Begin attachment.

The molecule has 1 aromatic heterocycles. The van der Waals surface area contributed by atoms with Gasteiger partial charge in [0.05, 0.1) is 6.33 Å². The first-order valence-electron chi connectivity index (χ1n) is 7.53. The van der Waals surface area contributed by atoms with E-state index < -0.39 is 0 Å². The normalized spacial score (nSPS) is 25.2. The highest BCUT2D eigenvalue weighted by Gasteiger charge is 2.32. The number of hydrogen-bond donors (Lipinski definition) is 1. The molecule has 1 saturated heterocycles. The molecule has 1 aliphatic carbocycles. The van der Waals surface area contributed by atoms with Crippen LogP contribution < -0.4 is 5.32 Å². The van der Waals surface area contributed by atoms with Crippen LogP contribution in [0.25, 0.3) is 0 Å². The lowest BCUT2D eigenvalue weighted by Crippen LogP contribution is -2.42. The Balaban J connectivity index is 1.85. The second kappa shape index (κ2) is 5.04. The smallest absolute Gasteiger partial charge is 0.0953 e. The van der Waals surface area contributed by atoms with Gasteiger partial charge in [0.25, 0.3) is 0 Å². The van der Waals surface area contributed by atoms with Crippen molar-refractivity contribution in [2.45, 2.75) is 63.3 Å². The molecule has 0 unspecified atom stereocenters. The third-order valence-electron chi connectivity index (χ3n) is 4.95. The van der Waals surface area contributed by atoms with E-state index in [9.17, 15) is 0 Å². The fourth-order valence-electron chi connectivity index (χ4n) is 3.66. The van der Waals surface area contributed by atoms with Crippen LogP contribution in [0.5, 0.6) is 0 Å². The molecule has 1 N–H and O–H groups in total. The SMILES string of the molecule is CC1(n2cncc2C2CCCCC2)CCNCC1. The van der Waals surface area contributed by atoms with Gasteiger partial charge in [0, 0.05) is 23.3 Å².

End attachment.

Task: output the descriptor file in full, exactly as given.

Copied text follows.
The molecule has 1 aromatic heterocycles. The van der Waals surface area contributed by atoms with Gasteiger partial charge in [0.05, 0.1) is 6.33 Å². The first-order valence-electron chi connectivity index (χ1n) is 7.53. The van der Waals surface area contributed by atoms with E-state index < -0.39 is 0 Å². The normalized spacial score (nSPS) is 25.2. The highest BCUT2D eigenvalue weighted by Gasteiger charge is 2.32. The number of hydrogen-bond donors (Lipinski definition) is 1. The molecule has 1 saturated heterocycles. The molecule has 1 aliphatic carbocycles. The van der Waals surface area contributed by atoms with Crippen LogP contribution < -0.4 is 5.32 Å². The van der Waals surface area contributed by atoms with Crippen LogP contribution in [0.25, 0.3) is 0 Å². The lowest BCUT2D eigenvalue weighted by Crippen LogP contribution is -2.42. The Balaban J connectivity index is 1.85. The second kappa shape index (κ2) is 5.04. The smallest absolute Gasteiger partial charge is 0.0953 e. The van der Waals surface area contributed by atoms with Gasteiger partial charge in [0.25, 0.3) is 0 Å². The van der Waals surface area contributed by atoms with Crippen molar-refractivity contribution in [2.45, 2.75) is 63.3 Å². The molecule has 0 unspecified atom stereocenters. The third-order valence-electron chi connectivity index (χ3n) is 4.95. The van der Waals surface area contributed by atoms with E-state index in [9.17, 15) is 0 Å². The fourth-order valence-electron chi connectivity index (χ4n) is 3.66. The van der Waals surface area contributed by atoms with Crippen LogP contribution in [0.5, 0.6) is 0 Å². The molecule has 1 N–H and O–H groups in total. The SMILES string of the molecule is CC1(n2cncc2C2CCCCC2)CCNCC1. The van der Waals surface area contributed by atoms with Gasteiger partial charge in [0, 0.05) is 23.3 Å².